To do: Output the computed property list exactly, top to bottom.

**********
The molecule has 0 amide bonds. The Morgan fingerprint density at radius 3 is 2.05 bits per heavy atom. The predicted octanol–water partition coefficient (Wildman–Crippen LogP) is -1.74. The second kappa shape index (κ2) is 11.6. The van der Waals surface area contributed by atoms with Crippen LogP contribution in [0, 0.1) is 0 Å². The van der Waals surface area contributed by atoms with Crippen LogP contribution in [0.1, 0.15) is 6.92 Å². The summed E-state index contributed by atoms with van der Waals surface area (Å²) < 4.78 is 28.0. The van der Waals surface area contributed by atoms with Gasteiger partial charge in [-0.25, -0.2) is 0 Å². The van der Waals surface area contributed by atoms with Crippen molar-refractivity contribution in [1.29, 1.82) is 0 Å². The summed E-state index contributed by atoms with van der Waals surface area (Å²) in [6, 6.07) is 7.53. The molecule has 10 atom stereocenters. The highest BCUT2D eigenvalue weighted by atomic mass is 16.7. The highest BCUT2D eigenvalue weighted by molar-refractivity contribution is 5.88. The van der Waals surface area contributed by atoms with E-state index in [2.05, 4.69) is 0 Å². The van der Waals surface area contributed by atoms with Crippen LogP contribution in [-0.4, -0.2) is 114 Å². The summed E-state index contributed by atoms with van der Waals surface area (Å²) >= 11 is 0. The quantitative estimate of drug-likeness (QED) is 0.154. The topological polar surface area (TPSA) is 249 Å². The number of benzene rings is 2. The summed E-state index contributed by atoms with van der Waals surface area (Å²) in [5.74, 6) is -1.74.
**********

The molecule has 0 amide bonds. The Morgan fingerprint density at radius 3 is 2.05 bits per heavy atom. The predicted octanol–water partition coefficient (Wildman–Crippen LogP) is -1.74. The second kappa shape index (κ2) is 11.6. The van der Waals surface area contributed by atoms with Crippen LogP contribution in [0, 0.1) is 0 Å². The van der Waals surface area contributed by atoms with Crippen LogP contribution in [0.1, 0.15) is 6.92 Å². The summed E-state index contributed by atoms with van der Waals surface area (Å²) < 4.78 is 28.0. The van der Waals surface area contributed by atoms with Gasteiger partial charge in [-0.25, -0.2) is 0 Å². The van der Waals surface area contributed by atoms with Crippen molar-refractivity contribution in [1.29, 1.82) is 0 Å². The summed E-state index contributed by atoms with van der Waals surface area (Å²) in [6, 6.07) is 7.53. The molecule has 10 atom stereocenters. The highest BCUT2D eigenvalue weighted by atomic mass is 16.7. The highest BCUT2D eigenvalue weighted by molar-refractivity contribution is 5.88. The van der Waals surface area contributed by atoms with E-state index in [2.05, 4.69) is 0 Å². The van der Waals surface area contributed by atoms with Crippen LogP contribution in [-0.4, -0.2) is 114 Å². The summed E-state index contributed by atoms with van der Waals surface area (Å²) >= 11 is 0. The quantitative estimate of drug-likeness (QED) is 0.154. The topological polar surface area (TPSA) is 249 Å². The number of benzene rings is 2. The summed E-state index contributed by atoms with van der Waals surface area (Å²) in [5.74, 6) is -1.74.